Tag Archives: Bruce Davidson

Delpire & Co. Opens @ Aperture, Throughout NYC

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Aperture Gallery was abuzz Wednesday evening, hosting the much-anticipated New York City launch of Delpire & Co., the citywide, multi-venue retrospective of the life and work of legendary editor, curator and publisher, Robert Delpire. Following presentations in Arles and Paris, Delpire & Co. arrives to New York City with representation at six venues throughout Manhattan.

Aperture’s Wednesday opening was the first of the week (followed by Thursday night openings at the French Embassy, and Gallery at Hermes), welcoming a strong roster of photography legends and pillars of the photographic community. Sarah Moon, Mary Ellen Mark, and Josef Koudelka were in attendance, standing alongside their own seminal works on view, as well as celebrated photographers Bruce Davidson and Susan Meiselas. Multiple films by filmmaker/photographer Sarah Moon were on screen, including 1970’s TV spots directed by Moon for Cacharel (7 min), as well as “Le Montreur d’images (The Go-Between)” (2009), her feature length documentary on husband Robert Delpire.

Peter Barberie
, Curator of Photographs for the Philadelphia Art Museum was in attendance Wednesday evening, as well as Jeff Hirsch of FotoCare, and Wendy Byrne, former designer for Aperture Foundation. Special thanks to exhibition producer Mike Derez, and Project Coordinator Agnès Gagnès of Idéodis.

Delpire & Co. runs through June at venues throughout the city. Like us on Facebook to view a full album of photos from the opening.

›› Click here for details on all the exhibitions and events.
›› Join the conversation on Instagram and Twitter using #Delpire
›› The New Yorker presents a stunning and concise slideshow summary of books and photographs from among the displays at Aperture, Hermès, Pace/MacGill, and Howard Greenberg.

apertureWEEK: Online Photography Reading Shortlist

Aperture aggregates the best posts from this past week in the photography blogosphere.

  • The New York Times covers Mary Ellen Mark’s series Prom, first featured in Aperture issue 187, now a monograph by Getty Publications, and shares a trailer from Martin Bell’s accompanying documentary. The Sunday Review publishes an essay by Mark, “Prom Night,” and posts a slideshow of images from the series. LensBlog follows up with a Q&A with the photographer on shooting with one of five existing, finicky, but rewarding 20×24 Polaroid Land Cameras for this series and her earlier monograph Twins (Aperture 2005).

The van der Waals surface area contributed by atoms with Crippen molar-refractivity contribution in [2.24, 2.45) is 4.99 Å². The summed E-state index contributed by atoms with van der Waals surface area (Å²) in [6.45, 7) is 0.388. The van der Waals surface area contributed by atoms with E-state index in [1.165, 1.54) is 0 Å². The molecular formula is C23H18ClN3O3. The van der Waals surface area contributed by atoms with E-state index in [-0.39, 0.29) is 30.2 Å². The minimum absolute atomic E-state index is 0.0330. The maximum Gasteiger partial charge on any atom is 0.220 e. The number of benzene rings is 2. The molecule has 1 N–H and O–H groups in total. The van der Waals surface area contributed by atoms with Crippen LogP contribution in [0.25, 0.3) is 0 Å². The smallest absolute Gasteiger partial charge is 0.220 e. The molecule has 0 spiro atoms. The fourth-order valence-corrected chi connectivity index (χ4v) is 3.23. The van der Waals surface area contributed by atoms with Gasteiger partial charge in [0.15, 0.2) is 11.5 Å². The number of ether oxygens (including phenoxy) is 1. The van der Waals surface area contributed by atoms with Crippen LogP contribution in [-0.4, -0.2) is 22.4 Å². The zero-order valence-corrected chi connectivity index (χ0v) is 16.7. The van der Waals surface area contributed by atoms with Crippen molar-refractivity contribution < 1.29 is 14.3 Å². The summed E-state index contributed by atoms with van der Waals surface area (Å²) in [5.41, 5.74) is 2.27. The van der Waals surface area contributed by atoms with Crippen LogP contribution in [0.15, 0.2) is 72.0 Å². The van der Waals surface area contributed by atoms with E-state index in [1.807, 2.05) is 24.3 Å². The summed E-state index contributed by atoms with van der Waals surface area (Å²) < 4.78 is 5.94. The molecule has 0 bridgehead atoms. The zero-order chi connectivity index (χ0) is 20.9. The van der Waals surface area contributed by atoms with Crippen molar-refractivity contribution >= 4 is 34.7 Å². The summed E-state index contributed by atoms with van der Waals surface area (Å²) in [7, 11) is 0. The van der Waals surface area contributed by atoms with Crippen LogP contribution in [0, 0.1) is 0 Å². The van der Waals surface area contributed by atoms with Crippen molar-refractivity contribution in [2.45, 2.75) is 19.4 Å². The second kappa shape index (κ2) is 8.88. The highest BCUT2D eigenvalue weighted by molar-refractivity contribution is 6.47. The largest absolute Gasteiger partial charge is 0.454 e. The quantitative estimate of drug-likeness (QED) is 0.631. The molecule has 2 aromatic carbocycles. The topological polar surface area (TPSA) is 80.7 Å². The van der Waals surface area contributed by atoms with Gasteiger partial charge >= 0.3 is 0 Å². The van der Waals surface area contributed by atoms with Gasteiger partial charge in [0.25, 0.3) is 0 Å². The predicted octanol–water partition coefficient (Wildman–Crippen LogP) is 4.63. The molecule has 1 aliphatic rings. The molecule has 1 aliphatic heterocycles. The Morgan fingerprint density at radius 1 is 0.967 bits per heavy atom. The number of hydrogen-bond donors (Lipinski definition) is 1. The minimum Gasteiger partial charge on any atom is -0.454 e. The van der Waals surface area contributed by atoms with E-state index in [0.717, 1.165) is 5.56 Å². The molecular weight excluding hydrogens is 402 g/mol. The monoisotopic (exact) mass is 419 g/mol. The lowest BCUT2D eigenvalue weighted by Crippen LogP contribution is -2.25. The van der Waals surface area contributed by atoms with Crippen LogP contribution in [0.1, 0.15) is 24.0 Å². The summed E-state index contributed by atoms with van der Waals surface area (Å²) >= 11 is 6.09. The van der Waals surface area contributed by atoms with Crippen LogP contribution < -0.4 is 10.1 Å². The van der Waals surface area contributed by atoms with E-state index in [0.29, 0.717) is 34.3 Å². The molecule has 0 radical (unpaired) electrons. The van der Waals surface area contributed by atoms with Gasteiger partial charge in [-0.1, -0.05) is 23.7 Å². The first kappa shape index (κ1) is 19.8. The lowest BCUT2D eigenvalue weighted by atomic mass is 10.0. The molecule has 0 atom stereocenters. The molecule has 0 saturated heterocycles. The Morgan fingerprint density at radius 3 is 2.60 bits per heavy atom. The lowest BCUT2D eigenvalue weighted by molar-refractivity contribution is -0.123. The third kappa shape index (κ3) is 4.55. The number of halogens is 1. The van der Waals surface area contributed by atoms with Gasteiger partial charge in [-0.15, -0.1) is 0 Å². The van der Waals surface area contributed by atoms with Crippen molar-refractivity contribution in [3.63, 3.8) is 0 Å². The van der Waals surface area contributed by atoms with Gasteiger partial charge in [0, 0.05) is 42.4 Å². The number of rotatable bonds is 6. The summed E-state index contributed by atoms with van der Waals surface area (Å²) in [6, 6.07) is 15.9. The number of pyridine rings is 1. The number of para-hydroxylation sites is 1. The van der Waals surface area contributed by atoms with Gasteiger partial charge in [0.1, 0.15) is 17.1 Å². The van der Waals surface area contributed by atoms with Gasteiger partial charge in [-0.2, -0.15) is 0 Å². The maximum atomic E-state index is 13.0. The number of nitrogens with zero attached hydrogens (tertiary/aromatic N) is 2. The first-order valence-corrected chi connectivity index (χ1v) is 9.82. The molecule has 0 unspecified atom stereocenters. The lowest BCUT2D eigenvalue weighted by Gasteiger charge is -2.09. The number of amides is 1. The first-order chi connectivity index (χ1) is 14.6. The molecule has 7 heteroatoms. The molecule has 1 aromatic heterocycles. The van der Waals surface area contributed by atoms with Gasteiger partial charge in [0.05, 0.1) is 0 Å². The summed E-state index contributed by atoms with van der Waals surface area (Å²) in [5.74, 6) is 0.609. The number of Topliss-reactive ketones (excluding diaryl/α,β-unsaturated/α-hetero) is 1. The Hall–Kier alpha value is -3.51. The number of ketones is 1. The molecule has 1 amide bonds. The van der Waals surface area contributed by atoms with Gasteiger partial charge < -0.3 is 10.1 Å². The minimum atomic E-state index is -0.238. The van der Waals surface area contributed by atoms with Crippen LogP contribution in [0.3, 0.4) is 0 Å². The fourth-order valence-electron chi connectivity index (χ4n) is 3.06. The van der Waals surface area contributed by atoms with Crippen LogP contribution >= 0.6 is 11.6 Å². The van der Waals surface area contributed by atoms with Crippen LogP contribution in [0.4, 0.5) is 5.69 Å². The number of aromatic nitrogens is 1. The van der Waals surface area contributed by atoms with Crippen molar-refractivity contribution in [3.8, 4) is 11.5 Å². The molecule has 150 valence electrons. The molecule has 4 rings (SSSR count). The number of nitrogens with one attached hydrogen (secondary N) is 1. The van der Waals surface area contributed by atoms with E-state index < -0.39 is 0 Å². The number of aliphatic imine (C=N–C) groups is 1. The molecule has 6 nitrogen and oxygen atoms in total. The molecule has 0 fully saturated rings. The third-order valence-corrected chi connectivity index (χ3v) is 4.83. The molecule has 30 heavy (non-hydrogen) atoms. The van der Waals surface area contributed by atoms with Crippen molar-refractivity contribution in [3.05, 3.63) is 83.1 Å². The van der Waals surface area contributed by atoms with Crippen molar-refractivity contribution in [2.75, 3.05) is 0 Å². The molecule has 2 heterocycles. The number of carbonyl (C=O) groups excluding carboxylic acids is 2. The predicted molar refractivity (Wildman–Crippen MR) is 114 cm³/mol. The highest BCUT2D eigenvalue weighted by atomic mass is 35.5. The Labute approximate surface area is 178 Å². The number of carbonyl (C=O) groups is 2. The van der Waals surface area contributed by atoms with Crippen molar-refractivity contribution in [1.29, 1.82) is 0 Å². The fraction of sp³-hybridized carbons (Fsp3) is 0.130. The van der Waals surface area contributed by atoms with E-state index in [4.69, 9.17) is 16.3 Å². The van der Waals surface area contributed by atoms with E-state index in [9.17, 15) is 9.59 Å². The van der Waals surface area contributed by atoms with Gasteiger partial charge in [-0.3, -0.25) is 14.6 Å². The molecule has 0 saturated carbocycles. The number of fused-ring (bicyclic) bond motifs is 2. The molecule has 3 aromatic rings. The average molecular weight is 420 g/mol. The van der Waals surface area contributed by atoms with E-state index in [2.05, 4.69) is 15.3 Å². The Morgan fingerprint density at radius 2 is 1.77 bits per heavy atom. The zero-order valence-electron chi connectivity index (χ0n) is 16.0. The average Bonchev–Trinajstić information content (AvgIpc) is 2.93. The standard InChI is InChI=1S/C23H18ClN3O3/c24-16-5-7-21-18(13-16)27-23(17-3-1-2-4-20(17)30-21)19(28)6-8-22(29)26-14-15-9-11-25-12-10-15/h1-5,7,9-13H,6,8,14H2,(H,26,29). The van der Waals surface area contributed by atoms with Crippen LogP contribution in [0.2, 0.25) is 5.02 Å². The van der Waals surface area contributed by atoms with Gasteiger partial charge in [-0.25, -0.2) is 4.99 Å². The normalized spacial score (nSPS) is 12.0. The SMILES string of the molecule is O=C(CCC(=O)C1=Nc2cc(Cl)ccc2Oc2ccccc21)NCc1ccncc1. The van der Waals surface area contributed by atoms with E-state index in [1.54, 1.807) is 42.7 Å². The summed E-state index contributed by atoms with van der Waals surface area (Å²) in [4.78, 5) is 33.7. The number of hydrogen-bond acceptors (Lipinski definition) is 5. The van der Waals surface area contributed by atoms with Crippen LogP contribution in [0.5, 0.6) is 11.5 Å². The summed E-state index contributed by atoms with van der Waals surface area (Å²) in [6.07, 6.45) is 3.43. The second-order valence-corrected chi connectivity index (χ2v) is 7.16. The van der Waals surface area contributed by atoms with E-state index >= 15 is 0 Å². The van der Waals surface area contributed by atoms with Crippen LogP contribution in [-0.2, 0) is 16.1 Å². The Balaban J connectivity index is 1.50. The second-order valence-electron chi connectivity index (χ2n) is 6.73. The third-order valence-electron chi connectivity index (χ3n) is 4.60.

• In their weekly Modern Art Notes Podcast, ArtInfo‘s Tyler Green talks to Mitch Epstein, who he calls “one of America’s most prominent and most honored photographers,” about shifting focus from American Power to trees in New York City, now on view at Sikkema Jenkins & Co. in Chelsea. Epstein will be in conversation with Sondra Gilman and Celso Gonzalez-Falla of the Shared Vision collection at Aperture on Wednesday, April 11, 2012.
  • “Is your phone’s camera the only camera you need?” asks the Wall Street Journal, profiling new apps and accessories that make that possible. They also share cell phone snapshots by professional photojournalists, and invite readers to do the same.
  • “In an environment where seconds count, there are glorious triumphs and heartbreaking defeats,” writes Michael M. Grynbaum for LensBlog on staff photographer Richard Perry‘s hectic images from the New York City subway. Can’t help but think back to Bruce Davidson’s series from the 1980s and resulting monograph Subway (Aperture 2011), save for the striking dissimilarities between now vastly different transit systems.